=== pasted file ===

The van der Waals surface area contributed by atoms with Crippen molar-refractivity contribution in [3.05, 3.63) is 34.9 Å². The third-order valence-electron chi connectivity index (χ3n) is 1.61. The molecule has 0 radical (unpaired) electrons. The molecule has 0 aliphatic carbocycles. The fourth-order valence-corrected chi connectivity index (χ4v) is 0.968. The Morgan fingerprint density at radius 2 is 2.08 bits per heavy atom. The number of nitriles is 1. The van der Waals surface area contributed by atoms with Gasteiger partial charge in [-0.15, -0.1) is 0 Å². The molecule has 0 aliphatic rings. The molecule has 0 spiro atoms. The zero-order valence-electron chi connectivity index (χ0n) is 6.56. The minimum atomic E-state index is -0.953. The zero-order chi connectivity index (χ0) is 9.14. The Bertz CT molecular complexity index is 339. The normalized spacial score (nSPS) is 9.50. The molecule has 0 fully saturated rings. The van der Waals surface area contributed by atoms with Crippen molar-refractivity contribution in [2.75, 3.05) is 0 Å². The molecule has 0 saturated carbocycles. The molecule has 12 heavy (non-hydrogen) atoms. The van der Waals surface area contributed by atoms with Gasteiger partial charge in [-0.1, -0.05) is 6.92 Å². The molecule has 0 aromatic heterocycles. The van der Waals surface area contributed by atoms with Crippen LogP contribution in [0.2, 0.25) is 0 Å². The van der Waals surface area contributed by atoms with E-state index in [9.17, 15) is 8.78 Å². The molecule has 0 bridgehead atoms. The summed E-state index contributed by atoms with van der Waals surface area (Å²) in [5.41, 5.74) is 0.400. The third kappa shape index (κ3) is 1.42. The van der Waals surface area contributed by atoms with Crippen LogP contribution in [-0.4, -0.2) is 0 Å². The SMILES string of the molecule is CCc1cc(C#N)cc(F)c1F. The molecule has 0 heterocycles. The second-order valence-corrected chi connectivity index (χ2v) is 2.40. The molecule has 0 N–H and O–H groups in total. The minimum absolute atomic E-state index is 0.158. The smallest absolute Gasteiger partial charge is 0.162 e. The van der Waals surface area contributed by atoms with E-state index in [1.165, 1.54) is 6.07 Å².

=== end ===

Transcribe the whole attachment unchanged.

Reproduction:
The van der Waals surface area contributed by atoms with Crippen molar-refractivity contribution in [3.05, 3.63) is 34.9 Å². The third-order valence-electron chi connectivity index (χ3n) is 1.61. The molecule has 0 radical (unpaired) electrons. The molecule has 0 aliphatic carbocycles. The fourth-order valence-corrected chi connectivity index (χ4v) is 0.968. The Morgan fingerprint density at radius 2 is 2.08 bits per heavy atom. The number of nitriles is 1. The van der Waals surface area contributed by atoms with Gasteiger partial charge in [-0.15, -0.1) is 0 Å². The molecule has 0 aliphatic rings. The molecule has 0 spiro atoms. The zero-order valence-electron chi connectivity index (χ0n) is 6.56. The minimum atomic E-state index is -0.953. The zero-order chi connectivity index (χ0) is 9.14. The Bertz CT molecular complexity index is 339. The normalized spacial score (nSPS) is 9.50. The molecule has 0 fully saturated rings. The van der Waals surface area contributed by atoms with Crippen molar-refractivity contribution in [2.75, 3.05) is 0 Å². The molecule has 0 saturated carbocycles. The molecule has 12 heavy (non-hydrogen) atoms. The van der Waals surface area contributed by atoms with Gasteiger partial charge in [-0.1, -0.05) is 6.92 Å². The molecule has 0 aromatic heterocycles. The van der Waals surface area contributed by atoms with Crippen LogP contribution in [0.2, 0.25) is 0 Å². The van der Waals surface area contributed by atoms with E-state index in [9.17, 15) is 8.78 Å². The molecule has 0 bridgehead atoms. The summed E-state index contributed by atoms with van der Waals surface area (Å²) in [5.41, 5.74) is 0.400. The third kappa shape index (κ3) is 1.42. The van der Waals surface area contributed by atoms with Crippen LogP contribution in [-0.4, -0.2) is 0 Å². The SMILES string of the molecule is CCc1cc(C#N)cc(F)c1F. The molecule has 0 heterocycles. The second-order valence-corrected chi connectivity index (χ2v) is 2.40. The molecule has 0 N–H and O–H groups in total. The minimum absolute atomic E-state index is 0.158. The smallest absolute Gasteiger partial charge is 0.162 e. The van der Waals surface area contributed by atoms with E-state index in [1.165, 1.54) is 6.07 Å².